Sunday, July 11, 2010

Schiff on Epistemological Errors

Kling notes the epistemological errors in the prior bubble. In Peter Schiff's prescient Crash Proof written in 2006, he notes the following story from the New York Times:
The July 31, 2006, New York Times had an article accompanied by a picture that might have been captioned "The Life of Riley."

It showed a smiling, well-coiffed, 53-year-old former steel-worker and sometime math teacher, relaxing in his jeans on a chaise lounge. The article title was “Men Not Working, and Not Wanting Just Any Job.”

The article explained that the man's life of leisure was being financed by home equity extractions. But that was not the articles's angle. That part seemed to be okay with the Gray Lady. The point was that our fried could afford to be idle and planned to stay that way until something befitting his dignity came his way.

To me, it was a telling example of how the idea that home equity is a modern form of wealth is routinely accepted.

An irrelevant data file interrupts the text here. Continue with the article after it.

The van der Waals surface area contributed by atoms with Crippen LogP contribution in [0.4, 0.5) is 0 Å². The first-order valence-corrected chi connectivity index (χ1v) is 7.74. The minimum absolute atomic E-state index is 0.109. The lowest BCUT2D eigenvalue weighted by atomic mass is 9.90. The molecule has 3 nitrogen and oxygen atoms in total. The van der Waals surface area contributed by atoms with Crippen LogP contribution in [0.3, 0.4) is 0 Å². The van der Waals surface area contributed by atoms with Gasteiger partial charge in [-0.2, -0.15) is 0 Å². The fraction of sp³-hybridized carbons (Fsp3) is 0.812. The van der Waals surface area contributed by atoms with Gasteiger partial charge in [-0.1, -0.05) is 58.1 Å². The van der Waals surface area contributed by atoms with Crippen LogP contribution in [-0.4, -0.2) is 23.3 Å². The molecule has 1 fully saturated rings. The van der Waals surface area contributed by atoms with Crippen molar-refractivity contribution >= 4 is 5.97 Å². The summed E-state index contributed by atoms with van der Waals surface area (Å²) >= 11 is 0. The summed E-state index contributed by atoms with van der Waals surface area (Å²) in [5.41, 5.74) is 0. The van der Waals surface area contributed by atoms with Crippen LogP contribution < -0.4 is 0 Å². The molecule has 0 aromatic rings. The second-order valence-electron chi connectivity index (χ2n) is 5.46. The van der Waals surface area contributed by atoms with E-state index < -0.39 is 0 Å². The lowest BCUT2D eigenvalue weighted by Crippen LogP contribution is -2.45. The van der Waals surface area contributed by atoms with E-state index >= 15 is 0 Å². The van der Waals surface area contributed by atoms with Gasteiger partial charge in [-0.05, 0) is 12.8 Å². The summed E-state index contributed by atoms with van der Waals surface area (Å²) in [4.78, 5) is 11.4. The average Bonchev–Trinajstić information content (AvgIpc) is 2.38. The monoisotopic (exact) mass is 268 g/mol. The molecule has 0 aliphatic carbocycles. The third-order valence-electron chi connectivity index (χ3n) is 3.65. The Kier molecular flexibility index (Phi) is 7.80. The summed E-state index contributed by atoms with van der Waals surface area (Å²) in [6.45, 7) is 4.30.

The cognitive failure that with hindsight seems absurd, was real. See his 2006 Mortgage Bankers Speech, proof positive he is the most prominent, and most specific, big name who called the crash. Highlighting he wasn't using hindsight, he erred in expecting the dollar to fall, and that the US would do relatively worse than other economies, one problem with forecasting complex systems like economies: you can be right on some big assumptions but still screw up the implications.


Patrick R. Sullivan said...

Listening to that mishmash, I'm reminded of 'stopped clock...twice a day'.

Dave said...

Schiff also erred in promoting commodities as a safe haven in the event of a crash. When the crash came, of course, commodities got hammered as well.

tc said...

You say Schiff is prescient, but a guy like Dean Baker is a "permabear"? Come on.

Eric Falkenstein said...

I don't remember calling Dean Baker a permabear...